Ratchet and Clank: Nexus is Insomniac’s final instalment on the PlayStation 3 but hopefully this goodbye is to the PS3 and not the series. This third person platform game is probably one of the few left of its kind to keep the genre alive.
Unfortunately, Ratchet and Clank: Nexus isn’t a full length game but it’s not like size matters, it’s how you use it. While offering only a limited number of hours gameplay this game still manages to pack a punch.
Ratchet and Clank is known for its quirky sense of humour and its zany arsenal of weapons. I was excited to see Insomniac really took a step back in time for the greater good, bringing some of the more classic Ratchet and Clank ideas out of the Netherverse.
The story mixes old heroes with new villains to bring a fresh yet familiar feel to the game. This along with your typical “saving the galaxy” rigmarole, can’t get any more classic Ratchet and Clank. The story did play on a deeper level than previous entries, even leaving me with a few more questions than answers.
It may have also been somewhat predictable but alongside the classic humour, the story still managed to keep me very much entertained. Considering the small space of time allowed to tell it, it offers almost everything you can hope for from a Ratchet and Clank game. The music was quite remarkable and resonated with the game wonderfully. The voice acting also portrayed the ideas and feel of a scene really well.
While there are only five worlds on offer, the beautiful and vibrant environments make up for this. Each world tapping into that old school Ratchet feel. Running through the sewers, battling in the arena or saving the city from certain destruction really brought back some memories. Each of the worlds are enjoyable to both explore and interact with. I loved the reactivity of them. Going through certain plant life might see them retract while running into crates will knock them over. Hitting at most glass will see it shatter. It is these little things that help immerse you.
You are armed with your handy wrench, apart from being a very useful tool, is also apparently great for destruction. There are a few improvements with the button layout that helps make fighting more fluent. Accessing the quick Menu to change weapons gives time to plan the next combat moment although this can sometimes ruin your groove.
The weapons on offer balance well between whacky and generic shooter style weapons. There is pistol, shotgun and sniper type weapons, as well as some more bizarre weapons thrown into your arsenal. There are in total only 12 weapons available in this game including one of my favourites, the series’ traditional and nefarious RYNO VII. This along with most of the other weapons are still very much fun to use, despite the decrease in variety.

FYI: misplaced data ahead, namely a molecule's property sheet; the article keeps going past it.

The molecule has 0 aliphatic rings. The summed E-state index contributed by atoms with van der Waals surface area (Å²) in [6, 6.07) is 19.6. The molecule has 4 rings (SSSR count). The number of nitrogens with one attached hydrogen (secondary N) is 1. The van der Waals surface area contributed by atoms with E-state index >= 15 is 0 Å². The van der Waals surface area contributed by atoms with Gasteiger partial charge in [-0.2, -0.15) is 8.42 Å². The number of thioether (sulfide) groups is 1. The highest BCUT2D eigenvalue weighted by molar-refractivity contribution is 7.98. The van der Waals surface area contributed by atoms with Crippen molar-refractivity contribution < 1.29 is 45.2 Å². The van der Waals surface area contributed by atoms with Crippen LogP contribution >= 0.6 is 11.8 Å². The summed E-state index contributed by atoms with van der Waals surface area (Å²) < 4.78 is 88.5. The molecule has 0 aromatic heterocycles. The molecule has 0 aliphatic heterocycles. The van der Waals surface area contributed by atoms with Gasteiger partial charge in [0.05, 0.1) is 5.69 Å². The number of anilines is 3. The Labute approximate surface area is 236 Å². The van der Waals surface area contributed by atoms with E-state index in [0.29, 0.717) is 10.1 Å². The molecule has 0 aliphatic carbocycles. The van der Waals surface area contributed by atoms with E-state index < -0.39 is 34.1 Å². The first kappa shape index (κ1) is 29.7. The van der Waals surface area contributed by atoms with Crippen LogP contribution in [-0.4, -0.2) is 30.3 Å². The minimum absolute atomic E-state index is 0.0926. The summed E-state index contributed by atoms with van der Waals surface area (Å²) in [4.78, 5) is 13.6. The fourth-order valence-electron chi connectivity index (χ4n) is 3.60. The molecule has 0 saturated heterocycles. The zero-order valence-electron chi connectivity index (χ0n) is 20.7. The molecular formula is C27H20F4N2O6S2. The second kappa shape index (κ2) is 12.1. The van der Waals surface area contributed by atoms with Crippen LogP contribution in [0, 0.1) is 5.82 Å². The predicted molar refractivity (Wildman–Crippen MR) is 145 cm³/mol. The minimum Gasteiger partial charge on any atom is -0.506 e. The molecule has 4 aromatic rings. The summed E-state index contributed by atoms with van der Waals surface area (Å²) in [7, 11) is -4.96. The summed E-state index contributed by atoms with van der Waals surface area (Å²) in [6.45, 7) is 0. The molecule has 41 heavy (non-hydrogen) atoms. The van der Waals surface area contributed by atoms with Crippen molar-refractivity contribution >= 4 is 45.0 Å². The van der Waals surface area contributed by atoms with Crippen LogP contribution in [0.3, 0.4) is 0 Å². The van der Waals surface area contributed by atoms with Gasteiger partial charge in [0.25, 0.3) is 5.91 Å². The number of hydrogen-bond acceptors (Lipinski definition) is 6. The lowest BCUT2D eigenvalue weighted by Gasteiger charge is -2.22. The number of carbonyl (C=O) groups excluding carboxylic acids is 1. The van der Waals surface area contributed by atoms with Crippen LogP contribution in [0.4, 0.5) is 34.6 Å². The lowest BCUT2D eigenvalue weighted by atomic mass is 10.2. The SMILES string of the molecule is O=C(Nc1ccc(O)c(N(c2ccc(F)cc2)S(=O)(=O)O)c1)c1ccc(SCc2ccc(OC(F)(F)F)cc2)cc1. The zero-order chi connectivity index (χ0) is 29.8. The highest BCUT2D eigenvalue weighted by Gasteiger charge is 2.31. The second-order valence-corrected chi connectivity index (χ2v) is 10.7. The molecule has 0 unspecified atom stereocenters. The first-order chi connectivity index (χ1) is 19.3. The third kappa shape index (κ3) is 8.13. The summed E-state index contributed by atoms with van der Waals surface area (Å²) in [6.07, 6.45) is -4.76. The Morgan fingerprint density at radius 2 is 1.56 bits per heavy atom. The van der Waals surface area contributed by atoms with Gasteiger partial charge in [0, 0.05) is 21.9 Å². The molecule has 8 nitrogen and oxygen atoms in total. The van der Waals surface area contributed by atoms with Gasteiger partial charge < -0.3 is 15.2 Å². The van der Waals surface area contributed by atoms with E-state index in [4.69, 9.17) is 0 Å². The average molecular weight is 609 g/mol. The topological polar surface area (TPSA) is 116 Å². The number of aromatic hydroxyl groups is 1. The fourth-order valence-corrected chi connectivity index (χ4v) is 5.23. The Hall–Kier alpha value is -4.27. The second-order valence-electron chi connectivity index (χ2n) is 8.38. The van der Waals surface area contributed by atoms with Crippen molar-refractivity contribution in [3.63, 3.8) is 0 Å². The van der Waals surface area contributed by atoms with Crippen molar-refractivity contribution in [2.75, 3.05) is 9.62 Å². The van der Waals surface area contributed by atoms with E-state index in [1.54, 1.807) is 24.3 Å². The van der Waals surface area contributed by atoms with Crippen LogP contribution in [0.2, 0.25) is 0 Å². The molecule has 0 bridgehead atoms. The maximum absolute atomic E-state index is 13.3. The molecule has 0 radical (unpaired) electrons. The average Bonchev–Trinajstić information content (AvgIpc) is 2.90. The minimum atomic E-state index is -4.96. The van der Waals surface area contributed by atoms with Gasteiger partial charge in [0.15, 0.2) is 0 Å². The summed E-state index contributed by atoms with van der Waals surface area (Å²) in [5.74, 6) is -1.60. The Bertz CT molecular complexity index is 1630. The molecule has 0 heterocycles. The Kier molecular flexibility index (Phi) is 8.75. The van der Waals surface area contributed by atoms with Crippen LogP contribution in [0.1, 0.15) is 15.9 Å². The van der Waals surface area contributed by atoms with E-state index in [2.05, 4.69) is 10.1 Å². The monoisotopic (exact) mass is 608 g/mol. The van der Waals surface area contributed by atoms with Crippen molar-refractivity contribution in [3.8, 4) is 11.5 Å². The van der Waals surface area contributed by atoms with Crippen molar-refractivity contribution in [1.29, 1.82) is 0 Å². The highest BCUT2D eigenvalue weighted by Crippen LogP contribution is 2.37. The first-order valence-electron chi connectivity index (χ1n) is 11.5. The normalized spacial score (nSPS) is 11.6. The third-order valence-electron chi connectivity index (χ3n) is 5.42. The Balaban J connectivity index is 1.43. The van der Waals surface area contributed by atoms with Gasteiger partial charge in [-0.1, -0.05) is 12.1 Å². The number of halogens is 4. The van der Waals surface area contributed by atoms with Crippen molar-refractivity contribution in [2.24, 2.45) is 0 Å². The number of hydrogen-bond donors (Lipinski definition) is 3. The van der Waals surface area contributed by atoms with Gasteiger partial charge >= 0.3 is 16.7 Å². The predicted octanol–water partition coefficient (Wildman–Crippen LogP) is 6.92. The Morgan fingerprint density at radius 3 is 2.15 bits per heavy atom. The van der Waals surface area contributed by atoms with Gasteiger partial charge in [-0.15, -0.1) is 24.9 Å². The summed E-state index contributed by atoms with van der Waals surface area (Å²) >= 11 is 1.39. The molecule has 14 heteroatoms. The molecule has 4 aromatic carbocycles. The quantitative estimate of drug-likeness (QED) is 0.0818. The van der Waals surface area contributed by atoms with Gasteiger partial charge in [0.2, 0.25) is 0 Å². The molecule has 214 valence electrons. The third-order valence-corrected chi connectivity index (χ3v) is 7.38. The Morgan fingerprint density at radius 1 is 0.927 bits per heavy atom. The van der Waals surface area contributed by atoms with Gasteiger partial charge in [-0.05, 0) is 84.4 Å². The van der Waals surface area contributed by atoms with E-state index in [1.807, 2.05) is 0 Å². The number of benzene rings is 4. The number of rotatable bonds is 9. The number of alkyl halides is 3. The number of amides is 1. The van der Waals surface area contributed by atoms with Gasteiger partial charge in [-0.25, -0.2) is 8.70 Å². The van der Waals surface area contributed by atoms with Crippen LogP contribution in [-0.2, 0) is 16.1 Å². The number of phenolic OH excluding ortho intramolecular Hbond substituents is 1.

Although the weapon pool may be limited there is still a decent variety of options to take down the enemy; going in commando-style, strafing back ‘n’ forth while exchanging gunfire, stealthily sitting back to snipe down your enemy or getting creative by first terrifying them before turning them all into snowmen, to just mention a few. You can even go all ninja on their asses by wrenching the life out of them.
The weapon upgrade system is one of the most well done to date within the Ratchet and Clank games. After buying your weapon you can upgrade specific aspects, such as increased ammo or blast radius, on a grid. With each Level Up of the weapon, more grid blocks are unlocked for purchase. Purchasing squares around special, unknown and highlighted blocks gives a bonus upgrade encouraging you to fully deck out your weapons.
While the initial gameplay is not lengthy Insomniac balances this with replay value, and brings a couple new items to the table.
I found the medium difficulty a bit too easy, so any veteran is recommended to start off on hard. If for whatever reason that didn’t cut it either the Challenge Mode, which is available after completion of the game, definitely brings the rain.
Apart from upping the ante, the second time around play offers some new aspects. After collecting all those Gold Bolts and completing the Skill Points on the first trip, you can now utilise them. Gold Bolts are the currency required for buying the Omega versions of weapons, of which provides further upgrading abilities. Skill points now unlock in game cheats and special effects. So between collectables, unlockables and upgrading this game has plenty to offer on the replay.
But frame rate was an issue – it seemed to drop often enough to be more than noticeable but luckily did not severely impact gameplay. While questing for booty I, on several occasions, found myself stuck between a rock and a hard place, literally. This took some button mashing to escape from but I did manage to push past this and enjoy what is on offer.
Ratchet and Clank: Nexus will give any fan that sense of nostalgia and will have you wanting to go back and save all those galaxies all over again. If you have never played one of these games this one really sums up the idea of Ratchet and Clank and might just inspire you to explore their history.
Insomniac may have kept it short, but they didn’t slack off on the sweet. From the crazy sense of humour to all the classicness. You can appreciate all the things that have really made the Ratchet and Clank series what they are over the generations and hopefully into the next. So while there are no ground-breaking new ideas, this game really recaptures the old ones.